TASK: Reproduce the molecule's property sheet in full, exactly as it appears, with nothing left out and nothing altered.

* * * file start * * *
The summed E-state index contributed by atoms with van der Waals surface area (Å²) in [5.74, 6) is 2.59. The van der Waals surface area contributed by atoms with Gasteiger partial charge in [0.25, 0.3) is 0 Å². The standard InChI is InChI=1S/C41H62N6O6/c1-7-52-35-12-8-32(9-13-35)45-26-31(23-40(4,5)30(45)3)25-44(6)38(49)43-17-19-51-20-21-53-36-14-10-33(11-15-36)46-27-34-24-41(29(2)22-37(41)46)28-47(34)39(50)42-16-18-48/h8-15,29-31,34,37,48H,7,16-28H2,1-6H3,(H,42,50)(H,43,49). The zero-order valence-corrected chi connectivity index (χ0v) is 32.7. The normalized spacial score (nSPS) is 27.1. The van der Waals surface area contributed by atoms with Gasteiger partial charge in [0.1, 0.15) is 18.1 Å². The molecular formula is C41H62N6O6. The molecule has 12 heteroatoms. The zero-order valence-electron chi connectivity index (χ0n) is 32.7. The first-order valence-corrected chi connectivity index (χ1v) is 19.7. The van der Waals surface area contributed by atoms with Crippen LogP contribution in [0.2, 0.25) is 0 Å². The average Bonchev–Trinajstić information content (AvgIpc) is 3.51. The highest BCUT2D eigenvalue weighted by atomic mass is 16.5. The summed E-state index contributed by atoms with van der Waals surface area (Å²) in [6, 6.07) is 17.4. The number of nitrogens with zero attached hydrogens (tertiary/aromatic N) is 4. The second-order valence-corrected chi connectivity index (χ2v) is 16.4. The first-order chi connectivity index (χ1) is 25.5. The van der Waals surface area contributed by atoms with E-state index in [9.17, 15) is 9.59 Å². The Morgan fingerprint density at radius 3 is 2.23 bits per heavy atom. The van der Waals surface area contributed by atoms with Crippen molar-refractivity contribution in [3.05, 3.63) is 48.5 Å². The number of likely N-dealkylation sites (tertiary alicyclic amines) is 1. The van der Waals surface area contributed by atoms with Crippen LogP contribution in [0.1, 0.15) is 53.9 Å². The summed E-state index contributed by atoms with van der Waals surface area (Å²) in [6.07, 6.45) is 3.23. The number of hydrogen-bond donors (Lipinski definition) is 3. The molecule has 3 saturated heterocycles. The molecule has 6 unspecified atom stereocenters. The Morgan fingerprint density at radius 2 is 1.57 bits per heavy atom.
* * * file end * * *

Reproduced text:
The summed E-state index contributed by atoms with van der Waals surface area (Å²) in [5.74, 6) is 2.59. The van der Waals surface area contributed by atoms with Gasteiger partial charge in [0.25, 0.3) is 0 Å². The standard InChI is InChI=1S/C41H62N6O6/c1-7-52-35-12-8-32(9-13-35)45-26-31(23-40(4,5)30(45)3)25-44(6)38(49)43-17-19-51-20-21-53-36-14-10-33(11-15-36)46-27-34-24-41(29(2)22-37(41)46)28-47(34)39(50)42-16-18-48/h8-15,29-31,34,37,48H,7,16-28H2,1-6H3,(H,42,50)(H,43,49). The zero-order valence-corrected chi connectivity index (χ0v) is 32.7. The normalized spacial score (nSPS) is 27.1. The van der Waals surface area contributed by atoms with Gasteiger partial charge in [0.1, 0.15) is 18.1 Å². The molecular formula is C41H62N6O6. The molecule has 12 heteroatoms. The zero-order valence-electron chi connectivity index (χ0n) is 32.7. The first-order valence-corrected chi connectivity index (χ1v) is 19.7. The van der Waals surface area contributed by atoms with Crippen LogP contribution in [0.2, 0.25) is 0 Å². The average Bonchev–Trinajstić information content (AvgIpc) is 3.51. The highest BCUT2D eigenvalue weighted by atomic mass is 16.5. The summed E-state index contributed by atoms with van der Waals surface area (Å²) in [6, 6.07) is 17.4. The number of nitrogens with zero attached hydrogens (tertiary/aromatic N) is 4. The second-order valence-corrected chi connectivity index (χ2v) is 16.4. The first-order chi connectivity index (χ1) is 25.5. The van der Waals surface area contributed by atoms with E-state index in [9.17, 15) is 9.59 Å². The Morgan fingerprint density at radius 3 is 2.23 bits per heavy atom. The van der Waals surface area contributed by atoms with Crippen molar-refractivity contribution in [3.05, 3.63) is 48.5 Å². The number of likely N-dealkylation sites (tertiary alicyclic amines) is 1. The van der Waals surface area contributed by atoms with Crippen LogP contribution in [0.1, 0.15) is 53.9 Å². The summed E-state index contributed by atoms with van der Waals surface area (Å²) in [6.07, 6.45) is 3.23. The number of hydrogen-bond donors (Lipinski definition) is 3. The molecule has 3 saturated heterocycles. The molecule has 6 unspecified atom stereocenters. The Morgan fingerprint density at radius 2 is 1.57 bits per heavy atom.